The scientific method is very clear. It involves “observation and experiment; the development of falsifiable hypotheses; the relentless questioning of established views” (Paul Bloom). It works because nature generally seems to behave in orderly ways, so that if you duplicate someone’s experiment exactly you should get the same result.

Some limitations of science

So science is a good way to know or discover facts about our physical world. But it has its limitations.

  • Its methods define and limit what it can tell us. Werner Heisenberg said: “what we observe is not nature itself, but nature exposed to our method of questioning”. There are questions it is not able to answer, and maybe others we don’t ask of it.
  • It reduces and generalises, and so: “science describes only one dimension of the many layered reality within which we live, restricting itself to the impersonal and general, and bracketing out the personal and unique” (former particle physicist John Polkinghorne).
  • It is based on reproducibility, but some events and experiences are not able to be reproduced (e.g. history and personal experience).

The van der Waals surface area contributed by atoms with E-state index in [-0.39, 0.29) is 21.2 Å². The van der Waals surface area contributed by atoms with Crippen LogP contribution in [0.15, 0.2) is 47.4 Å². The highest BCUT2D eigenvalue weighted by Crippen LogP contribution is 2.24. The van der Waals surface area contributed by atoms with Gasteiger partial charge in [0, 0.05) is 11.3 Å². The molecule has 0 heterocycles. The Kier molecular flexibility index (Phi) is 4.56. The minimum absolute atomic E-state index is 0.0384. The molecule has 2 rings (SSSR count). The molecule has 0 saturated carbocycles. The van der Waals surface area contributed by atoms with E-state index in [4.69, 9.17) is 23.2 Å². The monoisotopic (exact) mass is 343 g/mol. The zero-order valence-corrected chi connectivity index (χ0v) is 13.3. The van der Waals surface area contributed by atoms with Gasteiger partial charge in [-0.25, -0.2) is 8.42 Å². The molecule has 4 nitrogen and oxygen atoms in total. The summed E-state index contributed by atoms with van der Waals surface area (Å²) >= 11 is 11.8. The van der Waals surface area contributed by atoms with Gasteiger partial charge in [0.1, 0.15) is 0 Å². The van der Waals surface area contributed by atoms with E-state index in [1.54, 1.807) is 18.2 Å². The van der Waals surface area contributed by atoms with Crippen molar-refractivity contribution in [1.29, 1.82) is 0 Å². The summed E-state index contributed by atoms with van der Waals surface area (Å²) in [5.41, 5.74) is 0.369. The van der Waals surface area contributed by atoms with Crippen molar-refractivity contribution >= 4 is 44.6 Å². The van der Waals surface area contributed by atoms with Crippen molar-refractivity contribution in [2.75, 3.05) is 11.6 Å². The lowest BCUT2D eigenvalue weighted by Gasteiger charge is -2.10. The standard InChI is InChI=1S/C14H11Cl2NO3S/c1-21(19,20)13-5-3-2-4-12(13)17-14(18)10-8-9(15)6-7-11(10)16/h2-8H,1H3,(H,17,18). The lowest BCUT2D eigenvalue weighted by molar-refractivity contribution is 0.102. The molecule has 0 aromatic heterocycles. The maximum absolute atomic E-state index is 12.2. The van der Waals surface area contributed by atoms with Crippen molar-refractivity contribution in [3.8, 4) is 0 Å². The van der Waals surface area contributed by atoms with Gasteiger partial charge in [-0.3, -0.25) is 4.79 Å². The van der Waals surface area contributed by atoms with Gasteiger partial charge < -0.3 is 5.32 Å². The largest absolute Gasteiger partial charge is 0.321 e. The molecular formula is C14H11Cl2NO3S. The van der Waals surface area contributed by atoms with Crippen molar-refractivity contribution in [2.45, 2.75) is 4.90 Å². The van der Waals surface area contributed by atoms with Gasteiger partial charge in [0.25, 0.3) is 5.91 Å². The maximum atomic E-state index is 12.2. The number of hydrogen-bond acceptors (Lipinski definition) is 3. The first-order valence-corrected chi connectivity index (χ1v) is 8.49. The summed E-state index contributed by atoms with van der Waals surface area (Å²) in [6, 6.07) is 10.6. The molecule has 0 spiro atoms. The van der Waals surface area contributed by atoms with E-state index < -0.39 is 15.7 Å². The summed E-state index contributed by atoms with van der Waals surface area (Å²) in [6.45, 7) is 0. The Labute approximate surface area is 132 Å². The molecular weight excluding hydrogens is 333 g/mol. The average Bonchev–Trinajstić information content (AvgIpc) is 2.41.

• It can tend to treat people impersonally, like causal systems, and so is often unable to resolve personal issues. For example, medical science can treat depression by medication, but depression and suicide rates are rising in most western countries.
  • Science can provide information to assist in making ethical decisions, but science is not able to make ethical value judgments (it tells us what is, not what ought to be).
  • Science is based on naturalistic assumptions, and so if there is anything “beyond” the natural, it will be unable to address it. Scientists can easily assume there is nothing beyond the natural, then when science using naturalistic methods doesn’t find anything, conclude that’s all there is – a circular argument.
  • We must also note that everything we know, science or otherwise, is built on assumptions – for example, that the external world is real (this isn’t a dream or a simulation), other people are thinking ethical beings just as I am, that the rules of logic and the laws of physics apply everywhere and at all times, and so on.

None of this reduces the wonderful achievements of science, but it does show that we may need other tools for some questions.